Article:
Governor Walker said, “I thank members of the House for their leadership to invite the Senate to their chambers, on two separate sessions, to hold a confirmation hearing on more than 100 Alaskans who have stepped forward to serve their state. I am disappointed that the Senate Majority has, once again, refused the House’s invitation to participate in this process.  I will continue to focus on resolving Alaska’s fiscal crisis this session.”

The Republican Senate Majority voted along caucus lines Thursday to immediately adjourn a joint session called by a proclamation from Governor Bill Walker. The purpose of the session was to vote on confirmations of more than 100 Alaskans to fill vital government roles including Attorney General for the State of Alaska. A previous call to a joint session earlier in the month was refused by the Senate Majority. - More...
Thursday PM - April 27, 2017

Alaska: LeDoux Declares Only Her Voice Will Be Heard In Committee - Chairperson of the House Rules Committee, Gabrielle LeDoux (R-Anchorage) upset the House Rules Committee Wednesday when she proposed amendments to make changes to SCR2 thus changing the Senate resolution to a new piece of legislation that had not been heard by any other committee.

Then LeDoux refused to allow ammendments from Representative David Eastman and Republican Whip Mike Chenault (R-Kenai) coming after a week working with other legislators and attorneys at the Legislative Affairs Legal Division.

"Representative LeDoux believes in a process in which other legislators must come to her and earn her support before the voters they represent are entitled to have a voice in the legislature," said Rep. David Eastman (R-Wasilla).

"My constituents will have none of that – They have a word for that where I come from: "Corruption". No American, No Alaskan, should have to tolerate that type of Pay-to-Play mentality existing in the halls of their legislature," stated Eastman in a news release.

Rep. Chenault's amendment corrected the date of the resolution. Rep. Eastman offered a pro-life amendment relating to child abuse that was co-sponsored by all Minority members of the Rules Committee.

LeDoux refused the amendment to correct the date of the resolution saying she's then have to entertain the right-to-amendment by Eastmen.

When pressed Rep. Lora Reinbold why amendments from the other legislators on the committee were not allowed to be heard, LeDoux indignantly declared, "Because I don't want any amendments," according to the news release. - More...
Thursday PM - April 27, 2017

 



Ketchikan:
30 University of Alaska Southeast Ketchikan Students Receiving Degrees - The 2017 commencement ceremony for University of Alaska Southeast (UAS) Ketchikan students will be held Saturday, May 6 at 2:00 PM at the Ted Ferry Civic Center.

This year’s commencement keynote speaker is David Johnson, M.D., 2016 Chamber of Commerce Citizen of the Year and retired pediatrician. UAS Chancellor Rick Caulfield, UAS Provost Karen Carey, Ketchikan Campus Director Priscilla Schulte, and University of Alaska Regent Dale Anderson will bestow degrees at the ceremony.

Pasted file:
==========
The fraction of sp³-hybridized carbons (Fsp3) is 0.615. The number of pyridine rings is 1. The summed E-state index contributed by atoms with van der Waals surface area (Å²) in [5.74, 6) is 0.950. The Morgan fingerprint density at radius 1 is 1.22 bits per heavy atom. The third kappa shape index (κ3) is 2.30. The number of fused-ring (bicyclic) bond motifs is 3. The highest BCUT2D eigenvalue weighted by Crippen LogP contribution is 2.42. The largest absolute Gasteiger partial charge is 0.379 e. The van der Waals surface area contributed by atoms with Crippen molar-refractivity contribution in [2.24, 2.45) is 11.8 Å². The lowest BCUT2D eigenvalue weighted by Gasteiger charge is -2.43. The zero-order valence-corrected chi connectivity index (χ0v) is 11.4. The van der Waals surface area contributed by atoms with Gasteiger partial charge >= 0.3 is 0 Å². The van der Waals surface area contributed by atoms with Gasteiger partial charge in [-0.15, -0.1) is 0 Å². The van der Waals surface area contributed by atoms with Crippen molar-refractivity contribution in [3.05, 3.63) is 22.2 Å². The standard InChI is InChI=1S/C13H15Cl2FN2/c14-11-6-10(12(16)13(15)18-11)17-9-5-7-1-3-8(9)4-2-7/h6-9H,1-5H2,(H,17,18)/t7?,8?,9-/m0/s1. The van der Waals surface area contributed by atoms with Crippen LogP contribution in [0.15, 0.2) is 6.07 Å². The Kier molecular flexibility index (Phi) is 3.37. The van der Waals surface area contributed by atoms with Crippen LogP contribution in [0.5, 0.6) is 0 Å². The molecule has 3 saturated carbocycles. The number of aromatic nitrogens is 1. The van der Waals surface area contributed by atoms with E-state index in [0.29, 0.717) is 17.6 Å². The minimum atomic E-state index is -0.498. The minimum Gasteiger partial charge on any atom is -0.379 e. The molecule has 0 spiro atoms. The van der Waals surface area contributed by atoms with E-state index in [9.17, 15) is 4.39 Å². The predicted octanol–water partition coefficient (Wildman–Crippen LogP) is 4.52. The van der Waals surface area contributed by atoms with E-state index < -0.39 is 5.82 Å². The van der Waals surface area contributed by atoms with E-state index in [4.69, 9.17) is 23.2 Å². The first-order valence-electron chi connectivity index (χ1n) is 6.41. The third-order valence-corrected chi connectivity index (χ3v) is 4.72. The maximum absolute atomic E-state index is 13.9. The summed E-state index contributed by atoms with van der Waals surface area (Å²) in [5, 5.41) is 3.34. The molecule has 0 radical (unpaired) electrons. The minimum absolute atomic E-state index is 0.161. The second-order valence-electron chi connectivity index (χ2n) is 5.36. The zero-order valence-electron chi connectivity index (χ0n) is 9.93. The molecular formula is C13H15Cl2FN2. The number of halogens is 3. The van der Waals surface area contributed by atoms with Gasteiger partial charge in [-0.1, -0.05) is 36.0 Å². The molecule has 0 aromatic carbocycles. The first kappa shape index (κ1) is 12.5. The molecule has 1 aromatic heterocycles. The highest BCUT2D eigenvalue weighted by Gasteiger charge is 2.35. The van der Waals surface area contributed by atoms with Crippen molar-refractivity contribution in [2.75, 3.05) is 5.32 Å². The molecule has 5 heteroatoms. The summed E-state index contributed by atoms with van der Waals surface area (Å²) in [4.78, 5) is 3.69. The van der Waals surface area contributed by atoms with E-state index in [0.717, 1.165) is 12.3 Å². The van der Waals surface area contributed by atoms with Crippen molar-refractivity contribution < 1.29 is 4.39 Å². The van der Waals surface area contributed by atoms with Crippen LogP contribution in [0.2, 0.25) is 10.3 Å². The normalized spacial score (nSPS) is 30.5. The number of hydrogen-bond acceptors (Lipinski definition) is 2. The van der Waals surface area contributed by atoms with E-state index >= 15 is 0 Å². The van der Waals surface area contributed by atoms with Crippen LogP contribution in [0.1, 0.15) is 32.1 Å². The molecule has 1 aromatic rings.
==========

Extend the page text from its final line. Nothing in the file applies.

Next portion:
Thirty students are receiving degrees this spring. University of Alaska students living in Ketchikan and receiving degrees from other University of Alaska campuses are invited to participate in the local ceremony.

The public is invited to attend. The ceremony will begin at 2:00 PM this year instead of 3:00 PM as in prior years.

The graduates are: - More...
Thursday PM - April 27, 2017

Ketchikan: Ketchikan Community Foundation to Announce 2017 Grant Award Winners - The recipients of Ketchikan Community Foundation’s (KCF) 2017 grant awards will be announced May 5 as part of the Ketchikan Area Arts and Humanities Council “Celebration of the Sea” events.

According to Tessa Axelson, Ketchikan Community Foundation’s Board Chair, more than $30,000 in awards will be made to several local non-profit organizations. The 2017 grant program is more than double that awarded in 2016, and represents KCF’s second year awarding funds to local grantees.

In 2016 KCF awarded a total of $12,000 to the Ketchikan Theatre Ballet, Special Olympics Ketchikan, Ketchikan Area Arts & Humanities Council, and Ketchikan Volunteer Hospice.

The 2017 awardees will be announced at a reception at 6:30 p.m. Friday, May 5 at the newly renovated Tongass Historical Museum; the public is invited to attend. - More...
Thursday PM - April 27, 2017


 


COLUMNS - COMMENTARY

jpg JOHN L. MICEK

JOHN L. MICEK: 100 Days In, Who's Winning Again? - During last year's campaign, Donald Trump promised cheering throngs that they'd eventually be so tired of winning that they'd beg for a respite from all those victories.

But as President Trump's 100th day in office closes in this week, the Republican is woefully short of major legislative victories and time is running short.

And as a possible (if entirely avoidable) government shutdown looms, the White House is frantically pressing for wins on some of its key campaign promises.